Machinable letters meet all of the criteria above and –
- Weigh no more than 3.3 ounces
- Are rectangular in shape – it should meet the aspect ratio, which can be determined by dividing the length by the height. Aspect ratio should be not less than 1.3 or more than 2.5.
Examples of nonmachinable letters include –
- Weight of more than 3.3 ounces
- enclosed in any type of plastic material
- includes strings/buttons/clasps
- contains items such as pens, coins or keys which cause the thickness of the mail piece to be uneven
- too rigid to meet flexibility requirements
- has the address placed the same direction as the shortest side of the mail piece instead of the longest side,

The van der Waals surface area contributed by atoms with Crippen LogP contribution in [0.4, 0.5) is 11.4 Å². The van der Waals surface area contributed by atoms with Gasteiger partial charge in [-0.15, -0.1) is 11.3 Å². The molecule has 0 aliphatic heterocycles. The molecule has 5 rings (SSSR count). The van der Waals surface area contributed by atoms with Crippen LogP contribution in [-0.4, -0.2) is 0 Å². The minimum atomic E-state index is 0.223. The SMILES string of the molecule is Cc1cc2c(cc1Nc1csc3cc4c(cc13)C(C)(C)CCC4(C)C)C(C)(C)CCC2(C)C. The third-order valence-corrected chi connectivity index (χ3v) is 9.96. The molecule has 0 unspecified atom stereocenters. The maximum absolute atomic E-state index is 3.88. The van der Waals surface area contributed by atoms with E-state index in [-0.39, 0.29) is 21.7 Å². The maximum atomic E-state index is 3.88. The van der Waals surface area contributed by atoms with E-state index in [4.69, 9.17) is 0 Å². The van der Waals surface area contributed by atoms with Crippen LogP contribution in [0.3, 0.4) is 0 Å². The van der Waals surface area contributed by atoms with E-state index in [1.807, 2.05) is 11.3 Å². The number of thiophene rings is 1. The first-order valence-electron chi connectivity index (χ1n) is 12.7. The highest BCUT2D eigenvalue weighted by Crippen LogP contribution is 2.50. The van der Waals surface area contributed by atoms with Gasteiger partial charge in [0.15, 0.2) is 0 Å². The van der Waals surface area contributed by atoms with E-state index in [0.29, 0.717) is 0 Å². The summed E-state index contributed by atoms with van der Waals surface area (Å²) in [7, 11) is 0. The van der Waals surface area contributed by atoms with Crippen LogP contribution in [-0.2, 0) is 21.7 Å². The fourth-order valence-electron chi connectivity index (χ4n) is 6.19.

- is a selfmailer with the folded edge perpendicular to the address
- is a booklet that does not meet USPS
Barcoded mail pieces are eligible for discounted postage rates and must meet additional requirements beyond those for machinable letters. Always check with your mail vendor for eligibility.
Special postage rates are given only for First Class postcards meeting eligibility. There is no postcard rate for Standard Class.
Eligibility for First Class postcard price include:
- Rectangular in shape (see how to determine aspect ratio above)
- At least 3 ½” high and not more than 4 ¼” high
- At least 5” long and no more than 6” long
- Thickness is at least 0.007” and no more than 0.016”
Cards larger than outlined above should use Standard Class letter or flat pricing, depending on the size of the card.
This covers the very basics of letters and postcards. Next week we will address the confusing world of flats!
As always, if you have questions or want additional information, our Customer Service Representatives are here to serve you.
IMb Deadline January 2014